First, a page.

What I decided to do in order to answer your question and offer an easy, DIY, inexpensive solution was to experiment on a wool and angora blend sweater that had some pilling. It's one of my favorites, I've worn it for years and can't quite let go of it… In any case, I digress!
1. After looking at all the different types of scissors I own, I decided to use a tiny, round-tipped, craft/mini-thread scissor (like the ones in a hotel sewing kit or a kid's craft kit).
2. I hung the sweater so the pills or fur balls looked more 3D than when laying flat. You could lay it down, but to my eye, they were more visible when hanging.
3. Working my way from under the arm area (I started there in case I poked through or pulled on the wool so that it would be undetectable if mended). I slowly and gently cut the pills off. Do NOT pull on them, just get slightly under and cut; keep the scissor above the sweater and parallel to it to avoid gauging the knitted, intact part of the sweater you are trying to save!
This did indeed work, and I want to thank you for your question because it helped me renew and extend the life of one of my favorite sweaters! :)
Posted by: Luci Weston | February 2015 at 01:58 PM
HI Edie: Thank you for sharing your tips!!
JUST TO BE CLEAR FOR THE READERS WHO WANT TO WASH THEIR CASHMERE IN A WASHING MACHINE… Edie has been successful washing a cashmere sweater BY HAND using hot water. She is right, never use hot water in the machine when washing cashmere (or any wool, for that matter, better safe than sorry).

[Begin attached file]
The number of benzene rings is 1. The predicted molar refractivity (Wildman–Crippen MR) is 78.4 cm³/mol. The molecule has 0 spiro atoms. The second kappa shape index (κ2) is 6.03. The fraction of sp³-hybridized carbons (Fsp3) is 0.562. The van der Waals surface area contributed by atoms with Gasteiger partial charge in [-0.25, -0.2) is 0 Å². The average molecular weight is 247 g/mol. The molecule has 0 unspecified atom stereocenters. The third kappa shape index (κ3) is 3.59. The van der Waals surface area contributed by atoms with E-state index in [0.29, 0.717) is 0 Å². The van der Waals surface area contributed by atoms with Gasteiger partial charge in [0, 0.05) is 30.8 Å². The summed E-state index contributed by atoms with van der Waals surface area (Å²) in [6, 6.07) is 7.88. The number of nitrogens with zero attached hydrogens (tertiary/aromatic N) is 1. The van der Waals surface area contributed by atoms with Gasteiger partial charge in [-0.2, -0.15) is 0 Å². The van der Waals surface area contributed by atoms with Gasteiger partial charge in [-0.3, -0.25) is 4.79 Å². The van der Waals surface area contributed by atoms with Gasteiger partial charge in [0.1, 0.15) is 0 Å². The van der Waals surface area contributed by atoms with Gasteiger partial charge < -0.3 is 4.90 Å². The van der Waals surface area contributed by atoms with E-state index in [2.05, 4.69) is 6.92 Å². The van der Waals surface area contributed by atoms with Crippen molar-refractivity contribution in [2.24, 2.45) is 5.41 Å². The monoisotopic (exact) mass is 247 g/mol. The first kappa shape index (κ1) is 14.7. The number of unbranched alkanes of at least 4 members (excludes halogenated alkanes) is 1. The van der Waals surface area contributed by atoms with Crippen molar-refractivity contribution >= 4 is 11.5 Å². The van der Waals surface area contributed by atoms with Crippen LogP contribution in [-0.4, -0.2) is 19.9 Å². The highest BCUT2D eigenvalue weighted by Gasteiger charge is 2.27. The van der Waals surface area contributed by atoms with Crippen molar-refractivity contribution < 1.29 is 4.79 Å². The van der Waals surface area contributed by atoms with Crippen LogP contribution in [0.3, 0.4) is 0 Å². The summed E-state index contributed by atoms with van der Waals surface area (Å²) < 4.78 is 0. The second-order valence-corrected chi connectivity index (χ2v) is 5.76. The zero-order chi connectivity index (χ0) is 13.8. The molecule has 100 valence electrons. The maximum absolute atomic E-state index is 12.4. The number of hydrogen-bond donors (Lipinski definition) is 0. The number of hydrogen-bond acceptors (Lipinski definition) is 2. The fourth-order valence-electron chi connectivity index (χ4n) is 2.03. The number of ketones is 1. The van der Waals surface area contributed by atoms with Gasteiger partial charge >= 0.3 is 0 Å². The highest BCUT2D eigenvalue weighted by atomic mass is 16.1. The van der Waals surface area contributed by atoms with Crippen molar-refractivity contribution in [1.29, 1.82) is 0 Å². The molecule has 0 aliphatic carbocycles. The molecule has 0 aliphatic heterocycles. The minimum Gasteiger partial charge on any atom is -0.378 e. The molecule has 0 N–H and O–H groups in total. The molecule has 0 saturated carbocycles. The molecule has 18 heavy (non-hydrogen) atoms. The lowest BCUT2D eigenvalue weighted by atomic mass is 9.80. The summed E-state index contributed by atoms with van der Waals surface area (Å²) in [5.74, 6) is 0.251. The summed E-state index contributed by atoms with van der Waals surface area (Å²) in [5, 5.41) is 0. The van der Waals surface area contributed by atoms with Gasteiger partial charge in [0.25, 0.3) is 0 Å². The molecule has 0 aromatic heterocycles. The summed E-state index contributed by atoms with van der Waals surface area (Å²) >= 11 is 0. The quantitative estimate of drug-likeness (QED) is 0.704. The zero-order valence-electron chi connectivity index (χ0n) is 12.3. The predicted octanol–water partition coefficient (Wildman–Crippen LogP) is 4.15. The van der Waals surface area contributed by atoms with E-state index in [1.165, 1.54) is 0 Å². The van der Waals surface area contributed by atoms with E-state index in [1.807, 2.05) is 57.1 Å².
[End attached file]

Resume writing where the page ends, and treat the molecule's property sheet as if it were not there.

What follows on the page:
Posted by: Luci Weston | February 2015 at 01:40 PM
I use hot water every time I bring home a new thrift store sweater. I have not shrunk, felted, or faded one yet. Felting happens when agitation and heat are combined. Wool and cashmere sweaters can usually handle minor agitation (the wool wash on the machine) OR heat but not both at once. Never machine wash on hot. I hand wash and don't swish the sweater around or run water over it. I wash only one or two at a time, because I can only fit two on my drying rack.
Posted by: Edie | February 2015 at 12:11 PM
Hi KathyD: Hmmm… Did you use the pillow-case as per the article? Just curious because if you did, the pilling or fur-ball issue surprises me.
I have a wool sweater (not cashmere) that has this same issue. I want to test a few things on it before answering your question. Please check back by mid-day Sunday, 2/8/15. I will experiment and let you know.
Thanks for writing and the question!
Posted by: Luci Weston | February 2015 at 05:26 PM
I WASHED A CASHMERE SWEATER IN THE MACHINE AND IT HAS THESE LITTLE FUR BALLS HOW CAN I REMOVE THESE
Posted by: KATHYD1946@YAHOO.COM | February 2015 at 08:55 AM
Thank you Anna for the how-to tips! Plus, I love the idea for buying cashmere sweaters at thrift shops… what fun to find such a great bargain.
Posted by: Luci Weston | January 2015 at 10:24 PM
I have dozens of cashmere sweaters that I picked up at thrift shops for about $5 each. As a result, I am not afraid to experiment with them. I just throw them into a commercial laundry machine, maybe about eight at a time. I set the machine for cold water on the delicate cycle. Then I put in a few squirts of dishwashing detergent and let it go. If it seems that there is too much soap, then I let them go through another rinse cycle.
Of course, I would never put them in the dryer! When the machine is finished, I take them home and stretch them out by hand in every direction. Then I hang them up on wire hangers to dry for a couple of days. I don't have any problems with them even after washing them ten times.